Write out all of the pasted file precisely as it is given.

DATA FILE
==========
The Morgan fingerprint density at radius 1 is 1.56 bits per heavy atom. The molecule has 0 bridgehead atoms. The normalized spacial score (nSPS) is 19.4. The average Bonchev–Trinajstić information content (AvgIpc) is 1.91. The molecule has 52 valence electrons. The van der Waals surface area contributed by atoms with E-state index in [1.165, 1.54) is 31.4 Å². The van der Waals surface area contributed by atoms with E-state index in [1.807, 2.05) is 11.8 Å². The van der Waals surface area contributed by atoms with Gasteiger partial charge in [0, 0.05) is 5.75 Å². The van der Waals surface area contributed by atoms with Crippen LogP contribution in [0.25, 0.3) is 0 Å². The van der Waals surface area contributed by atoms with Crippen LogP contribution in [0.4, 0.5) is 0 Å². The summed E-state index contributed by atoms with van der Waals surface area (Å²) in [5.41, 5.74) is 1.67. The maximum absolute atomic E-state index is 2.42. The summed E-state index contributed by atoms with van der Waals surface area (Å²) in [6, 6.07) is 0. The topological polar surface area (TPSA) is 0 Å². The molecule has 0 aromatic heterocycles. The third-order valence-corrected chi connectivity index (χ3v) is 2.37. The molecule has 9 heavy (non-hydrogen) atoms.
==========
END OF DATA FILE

The Morgan fingerprint density at radius 1 is 1.56 bits per heavy atom. The molecule has 0 bridgehead atoms. The normalized spacial score (nSPS) is 19.4. The average Bonchev–Trinajstić information content (AvgIpc) is 1.91. The molecule has 52 valence electrons. The van der Waals surface area contributed by atoms with E-state index in [1.165, 1.54) is 31.4 Å². The van der Waals surface area contributed by atoms with E-state index in [1.807, 2.05) is 11.8 Å². The van der Waals surface area contributed by atoms with Gasteiger partial charge in [0, 0.05) is 5.75 Å². The van der Waals surface area contributed by atoms with Crippen LogP contribution in [0.25, 0.3) is 0 Å². The van der Waals surface area contributed by atoms with Crippen LogP contribution in [0.4, 0.5) is 0 Å². The summed E-state index contributed by atoms with van der Waals surface area (Å²) in [5.41, 5.74) is 1.67. The maximum absolute atomic E-state index is 2.42. The summed E-state index contributed by atoms with van der Waals surface area (Å²) in [6, 6.07) is 0. The topological polar surface area (TPSA) is 0 Å². The molecule has 0 aromatic heterocycles. The third-order valence-corrected chi connectivity index (χ3v) is 2.37. The molecule has 9 heavy (non-hydrogen) atoms.